Airplane Contrails, on today's Moment of Science.
Have you ever seen a perfectly cloudless sky? Cloudless--that is--except for two or three long white lines smeared across the perfect blue sky by airplanes like smudges on a pane of glass. Why do airplanes sometimes leave contrails behind? Actually, contrails, short for condensation trails, are essentially clouds. They are no different from the cirrus clouds that naturally form in that region of the atmosphere.
High in the atmosphere, water can exist in one of two basic forms. It can either be invisible water vapor--a gas--or it can condense around microscopic dust particles into tiny droplets or ice crystals. Every cloud you see is made of tiny droplets or crystals like this, and so is a contrail.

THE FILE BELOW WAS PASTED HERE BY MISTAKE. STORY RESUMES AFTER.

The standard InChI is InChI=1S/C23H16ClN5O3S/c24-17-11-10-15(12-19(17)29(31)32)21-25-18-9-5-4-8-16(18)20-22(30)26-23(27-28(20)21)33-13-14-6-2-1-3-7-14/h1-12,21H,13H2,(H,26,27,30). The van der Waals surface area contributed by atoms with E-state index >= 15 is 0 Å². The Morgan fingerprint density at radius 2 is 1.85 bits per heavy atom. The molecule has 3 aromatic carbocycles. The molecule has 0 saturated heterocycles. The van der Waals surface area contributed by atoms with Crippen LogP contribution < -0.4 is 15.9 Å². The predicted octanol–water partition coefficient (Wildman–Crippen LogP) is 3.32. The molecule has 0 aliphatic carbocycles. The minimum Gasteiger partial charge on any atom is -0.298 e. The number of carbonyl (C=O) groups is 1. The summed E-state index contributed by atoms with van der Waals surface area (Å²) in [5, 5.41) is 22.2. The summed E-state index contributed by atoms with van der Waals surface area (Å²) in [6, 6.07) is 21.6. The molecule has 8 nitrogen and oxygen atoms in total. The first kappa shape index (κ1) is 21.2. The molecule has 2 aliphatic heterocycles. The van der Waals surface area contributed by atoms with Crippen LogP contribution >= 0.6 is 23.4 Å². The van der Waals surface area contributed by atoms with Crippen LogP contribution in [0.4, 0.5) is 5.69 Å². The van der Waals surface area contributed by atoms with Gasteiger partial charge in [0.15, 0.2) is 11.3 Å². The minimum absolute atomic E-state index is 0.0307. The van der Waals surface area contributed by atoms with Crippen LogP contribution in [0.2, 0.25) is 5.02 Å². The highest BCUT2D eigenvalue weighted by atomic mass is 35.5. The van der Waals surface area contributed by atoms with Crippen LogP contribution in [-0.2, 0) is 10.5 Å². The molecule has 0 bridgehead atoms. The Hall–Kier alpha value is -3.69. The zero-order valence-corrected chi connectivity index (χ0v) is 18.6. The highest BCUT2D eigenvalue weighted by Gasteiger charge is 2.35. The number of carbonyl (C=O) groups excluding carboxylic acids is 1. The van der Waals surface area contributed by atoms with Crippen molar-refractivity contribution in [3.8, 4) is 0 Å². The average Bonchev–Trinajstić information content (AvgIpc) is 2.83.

To make an airplane contrail, you need water and some kind of microscopic particle for the water to condense around. When jet fuel burns, it releases both water vapor and microscopic particles of exhaust. A contrail occurs when the jet's water vapor condenses around its own exhaust particles.
If you see a plane that's leaving no contrail--or a very short one--this means the upper atmosphere is relatively dry. Dry air reabsorbs the water as invisible vapor almost as soon as it condenses. On the other hand, if you see a contrail that lasts a long time, this means the upper atmosphere is already saturated with as much water vapor as it can hold.